Physical activity, mediating factors and risk of colon cancer: insights into adiposity and circulating biomarkers from the EPIC cohort

K. Aleksandrova, M. Jenab, M. Leitzmann, B. Bueno-de-Mesquita, R. Kaaks, A. Trichopoulou, C. Bamia, P. Lagiou, S. Rinaldi, H. Freisling, M. Carayol, T. Pischon, D. Drogan, E. Weiderpass, P. Jakszyn, K. Overvad, C. C. Dahm, A. Tjonneland, M. C. Bouton-Ruault, T. KuhnE. Peppa, E. Valanou, C. La Vecchia, D. Palli, S. Panico, C. Sacerdote, C. Agnoli, R. Tumino, A. May, J. van Vulpen, K. Benjaminsen Borch, S. Oluwafemi Oyeyemi, J. R. Quiros, C. Bonet, M. J. Sanchez, M. Dorronsoro, C. Navarro, A. Barricarte, B. van Guelpen, P. Wennberg, T. J. Key, K. T. Khaw, N. Wareham, N. Assi, H. A. Ward, D. Aune, E. Riboli, H. Boeing

Research output: Contribution to journalArticlepeer-review

11 Citations (Scopus)


Background There is convincing evidence that high physical activity lowers the risk of colon cancer; however, the underlying biological mechanisms remain largely unknown. We aimed to determine the extent to which body fatness and biomarkers of various biologically plausible pathways account for the association between physical activity and colon cancer. Methods We conducted a nested case-control study in a cohort of 519 978 men and women aged 25 to 70 years followed from 1992 to 2003. A total of 713 incident colon cancer cases were matched, using risk-set sampling, to 713 controls on age, sex, study centre, fasting status and hormonal therapy use. The amount of total physical activity during the past year was expressed in metabolic equivalent of task [MET]-h/week. Anthropometric measurements and blood samples were collected at study baseline. Results High physical activity was associated with a lower risk of colon cancer: relative risk ≥91 MET-h/week vs <91 MET-h/week = 0.75 [95% confidence interval (CI): 0.57 to 0.96]. In mediation analyses, this association was accounted for by waist circumference: proportion explained effect (PEE) = 17%; CI: 4% to 52%; and the biomarkers soluble leptin receptor (sOB-R): PEE = 15%; 95% CI: 1% to 50% and 5-hydroxyvitamin D (25[OH]D): PEE = 30%; 95% CI: 12% to 88%. In combination, these factors explained 45% (95% CI: 20% to 125%) of the association. Beyond waist circumference, sOB-R and 25[OH]D additionally explained 10% (95% CI: 1%; 56%) and 23% (95% CI: 6%; 111%) of the association, respectively. Conclusions Promoting physical activity, particularly outdoors, and maintaining metabolic health and adequate vitamin D levels could represent a promising strategy for colon cancer prevention.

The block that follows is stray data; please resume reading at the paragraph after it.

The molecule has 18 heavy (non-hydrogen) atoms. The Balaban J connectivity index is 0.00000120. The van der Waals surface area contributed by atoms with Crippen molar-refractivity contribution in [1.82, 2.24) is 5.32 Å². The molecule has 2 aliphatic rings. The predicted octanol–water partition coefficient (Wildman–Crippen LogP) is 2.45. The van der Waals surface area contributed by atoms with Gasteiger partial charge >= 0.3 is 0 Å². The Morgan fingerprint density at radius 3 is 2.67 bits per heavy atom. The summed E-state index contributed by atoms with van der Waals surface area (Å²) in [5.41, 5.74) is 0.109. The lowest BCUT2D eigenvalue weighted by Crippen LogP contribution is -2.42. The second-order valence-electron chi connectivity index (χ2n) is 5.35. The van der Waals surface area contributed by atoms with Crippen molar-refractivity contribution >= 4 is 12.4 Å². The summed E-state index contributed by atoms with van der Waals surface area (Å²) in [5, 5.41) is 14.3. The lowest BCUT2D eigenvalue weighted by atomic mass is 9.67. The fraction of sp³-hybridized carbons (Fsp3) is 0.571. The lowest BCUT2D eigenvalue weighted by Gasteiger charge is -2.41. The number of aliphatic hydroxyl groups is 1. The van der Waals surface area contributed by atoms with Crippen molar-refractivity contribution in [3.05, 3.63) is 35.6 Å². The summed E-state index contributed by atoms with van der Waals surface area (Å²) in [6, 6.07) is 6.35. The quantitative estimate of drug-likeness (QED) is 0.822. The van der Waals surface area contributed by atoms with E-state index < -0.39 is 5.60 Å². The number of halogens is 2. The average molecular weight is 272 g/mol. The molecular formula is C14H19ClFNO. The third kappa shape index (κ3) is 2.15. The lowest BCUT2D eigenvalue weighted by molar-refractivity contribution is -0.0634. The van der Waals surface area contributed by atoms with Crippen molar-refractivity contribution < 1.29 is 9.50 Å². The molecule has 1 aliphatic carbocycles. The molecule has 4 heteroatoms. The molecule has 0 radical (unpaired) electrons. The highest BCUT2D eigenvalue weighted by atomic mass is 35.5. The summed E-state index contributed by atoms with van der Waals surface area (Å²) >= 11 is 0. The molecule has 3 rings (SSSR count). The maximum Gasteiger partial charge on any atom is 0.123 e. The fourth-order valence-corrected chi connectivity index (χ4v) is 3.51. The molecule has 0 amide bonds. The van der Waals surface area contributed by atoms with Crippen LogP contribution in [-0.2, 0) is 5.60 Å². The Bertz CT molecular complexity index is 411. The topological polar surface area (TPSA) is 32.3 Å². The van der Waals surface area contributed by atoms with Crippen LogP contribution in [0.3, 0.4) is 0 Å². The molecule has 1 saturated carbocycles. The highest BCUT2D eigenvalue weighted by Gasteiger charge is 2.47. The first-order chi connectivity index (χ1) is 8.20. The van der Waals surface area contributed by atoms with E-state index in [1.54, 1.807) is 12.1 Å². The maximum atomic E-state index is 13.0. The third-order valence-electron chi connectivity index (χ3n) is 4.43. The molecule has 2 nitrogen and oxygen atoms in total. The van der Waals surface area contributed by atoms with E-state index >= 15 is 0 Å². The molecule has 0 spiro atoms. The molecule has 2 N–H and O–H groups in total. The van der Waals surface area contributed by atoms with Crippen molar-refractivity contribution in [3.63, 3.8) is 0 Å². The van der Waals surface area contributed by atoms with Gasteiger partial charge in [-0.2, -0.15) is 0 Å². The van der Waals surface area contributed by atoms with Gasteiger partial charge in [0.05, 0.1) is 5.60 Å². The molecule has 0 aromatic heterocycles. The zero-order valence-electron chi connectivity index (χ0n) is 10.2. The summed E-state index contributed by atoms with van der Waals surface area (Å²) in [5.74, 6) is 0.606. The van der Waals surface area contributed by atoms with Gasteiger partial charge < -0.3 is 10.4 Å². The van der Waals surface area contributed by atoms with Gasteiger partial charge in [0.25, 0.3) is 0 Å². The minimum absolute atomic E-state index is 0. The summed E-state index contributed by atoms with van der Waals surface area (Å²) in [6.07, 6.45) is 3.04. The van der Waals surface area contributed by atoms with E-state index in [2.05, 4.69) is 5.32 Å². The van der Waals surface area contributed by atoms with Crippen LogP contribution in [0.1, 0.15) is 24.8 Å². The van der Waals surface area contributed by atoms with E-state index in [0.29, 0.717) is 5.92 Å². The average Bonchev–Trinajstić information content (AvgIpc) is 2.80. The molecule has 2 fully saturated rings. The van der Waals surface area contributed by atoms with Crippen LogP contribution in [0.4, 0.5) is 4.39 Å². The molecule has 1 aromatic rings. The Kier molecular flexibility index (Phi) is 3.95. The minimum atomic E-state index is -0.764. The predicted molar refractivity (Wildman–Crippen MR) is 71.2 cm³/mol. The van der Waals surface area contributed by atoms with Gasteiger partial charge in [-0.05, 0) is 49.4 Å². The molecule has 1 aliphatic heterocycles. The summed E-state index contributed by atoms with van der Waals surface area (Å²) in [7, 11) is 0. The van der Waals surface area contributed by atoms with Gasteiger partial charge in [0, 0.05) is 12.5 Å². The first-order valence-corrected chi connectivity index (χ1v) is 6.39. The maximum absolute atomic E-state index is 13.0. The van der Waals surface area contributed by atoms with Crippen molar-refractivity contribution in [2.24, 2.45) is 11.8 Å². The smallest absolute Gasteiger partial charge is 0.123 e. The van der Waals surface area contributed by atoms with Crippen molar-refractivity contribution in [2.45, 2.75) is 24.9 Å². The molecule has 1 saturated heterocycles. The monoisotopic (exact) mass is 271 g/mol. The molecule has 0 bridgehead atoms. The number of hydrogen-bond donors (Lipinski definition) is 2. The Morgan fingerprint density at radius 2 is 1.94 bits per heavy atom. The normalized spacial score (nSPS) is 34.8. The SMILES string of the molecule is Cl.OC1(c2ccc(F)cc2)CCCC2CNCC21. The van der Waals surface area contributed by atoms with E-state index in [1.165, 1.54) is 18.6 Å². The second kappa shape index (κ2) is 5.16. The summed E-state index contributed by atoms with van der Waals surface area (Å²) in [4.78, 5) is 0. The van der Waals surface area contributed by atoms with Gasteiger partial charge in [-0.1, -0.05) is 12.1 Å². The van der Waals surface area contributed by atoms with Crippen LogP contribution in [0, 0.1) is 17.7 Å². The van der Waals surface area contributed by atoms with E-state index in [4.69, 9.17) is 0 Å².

Original languageEnglish
Pages (from-to)1823-1835
Number of pages13
JournalInternational Journal of Epidemiology
Issue number6
Early online date05 Sep 2017
Publication statusPublished - Dec 2017

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